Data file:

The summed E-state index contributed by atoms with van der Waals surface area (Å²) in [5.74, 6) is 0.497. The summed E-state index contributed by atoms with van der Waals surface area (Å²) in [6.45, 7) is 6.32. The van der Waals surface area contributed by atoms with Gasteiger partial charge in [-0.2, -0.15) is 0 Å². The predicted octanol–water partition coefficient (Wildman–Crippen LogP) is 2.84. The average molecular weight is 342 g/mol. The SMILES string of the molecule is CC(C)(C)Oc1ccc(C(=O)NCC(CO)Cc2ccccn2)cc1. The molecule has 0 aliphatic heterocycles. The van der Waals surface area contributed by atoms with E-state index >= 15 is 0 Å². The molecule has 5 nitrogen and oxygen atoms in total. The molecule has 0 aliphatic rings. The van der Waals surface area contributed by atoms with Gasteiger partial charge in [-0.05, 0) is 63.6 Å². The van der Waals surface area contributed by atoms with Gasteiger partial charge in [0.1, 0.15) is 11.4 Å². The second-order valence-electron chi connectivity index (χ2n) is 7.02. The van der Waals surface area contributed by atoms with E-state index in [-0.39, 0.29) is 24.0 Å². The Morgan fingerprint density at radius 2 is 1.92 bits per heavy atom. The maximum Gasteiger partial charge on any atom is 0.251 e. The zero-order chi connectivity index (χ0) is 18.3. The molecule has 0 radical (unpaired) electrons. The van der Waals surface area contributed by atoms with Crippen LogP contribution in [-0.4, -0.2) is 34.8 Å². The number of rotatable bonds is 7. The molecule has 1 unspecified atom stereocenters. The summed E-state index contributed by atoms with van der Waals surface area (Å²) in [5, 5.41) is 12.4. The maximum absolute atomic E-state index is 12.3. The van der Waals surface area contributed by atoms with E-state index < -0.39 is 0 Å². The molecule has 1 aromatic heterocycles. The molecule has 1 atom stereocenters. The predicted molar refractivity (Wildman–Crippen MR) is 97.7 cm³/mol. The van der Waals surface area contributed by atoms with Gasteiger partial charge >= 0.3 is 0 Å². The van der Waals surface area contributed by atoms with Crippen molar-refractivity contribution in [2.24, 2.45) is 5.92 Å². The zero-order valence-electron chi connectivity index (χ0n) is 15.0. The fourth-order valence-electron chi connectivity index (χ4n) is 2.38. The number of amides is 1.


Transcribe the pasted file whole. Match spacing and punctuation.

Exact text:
The summed E-state index contributed by atoms with van der Waals surface area (Å²) in [5.74, 6) is 0.497. The summed E-state index contributed by atoms with van der Waals surface area (Å²) in [6.45, 7) is 6.32. The van der Waals surface area contributed by atoms with Gasteiger partial charge in [-0.2, -0.15) is 0 Å². The predicted octanol–water partition coefficient (Wildman–Crippen LogP) is 2.84. The average molecular weight is 342 g/mol. The SMILES string of the molecule is CC(C)(C)Oc1ccc(C(=O)NCC(CO)Cc2ccccn2)cc1. The molecule has 0 aliphatic heterocycles. The van der Waals surface area contributed by atoms with E-state index >= 15 is 0 Å². The molecule has 5 nitrogen and oxygen atoms in total. The molecule has 0 aliphatic rings. The van der Waals surface area contributed by atoms with Gasteiger partial charge in [-0.05, 0) is 63.6 Å². The van der Waals surface area contributed by atoms with Gasteiger partial charge in [0.1, 0.15) is 11.4 Å². The second-order valence-electron chi connectivity index (χ2n) is 7.02. The van der Waals surface area contributed by atoms with E-state index in [-0.39, 0.29) is 24.0 Å². The Morgan fingerprint density at radius 2 is 1.92 bits per heavy atom. The maximum Gasteiger partial charge on any atom is 0.251 e. The zero-order chi connectivity index (χ0) is 18.3. The molecule has 0 radical (unpaired) electrons. The van der Waals surface area contributed by atoms with Crippen LogP contribution in [-0.4, -0.2) is 34.8 Å². The number of rotatable bonds is 7. The molecule has 1 unspecified atom stereocenters. The summed E-state index contributed by atoms with van der Waals surface area (Å²) in [5, 5.41) is 12.4. The maximum absolute atomic E-state index is 12.3. The van der Waals surface area contributed by atoms with E-state index < -0.39 is 0 Å². The molecule has 1 aromatic heterocycles. The molecule has 1 atom stereocenters. The predicted molar refractivity (Wildman–Crippen MR) is 97.7 cm³/mol. The van der Waals surface area contributed by atoms with Gasteiger partial charge >= 0.3 is 0 Å². The van der Waals surface area contributed by atoms with Crippen molar-refractivity contribution in [2.24, 2.45) is 5.92 Å². The zero-order valence-electron chi connectivity index (χ0n) is 15.0. The fourth-order valence-electron chi connectivity index (χ4n) is 2.38. The number of amides is 1.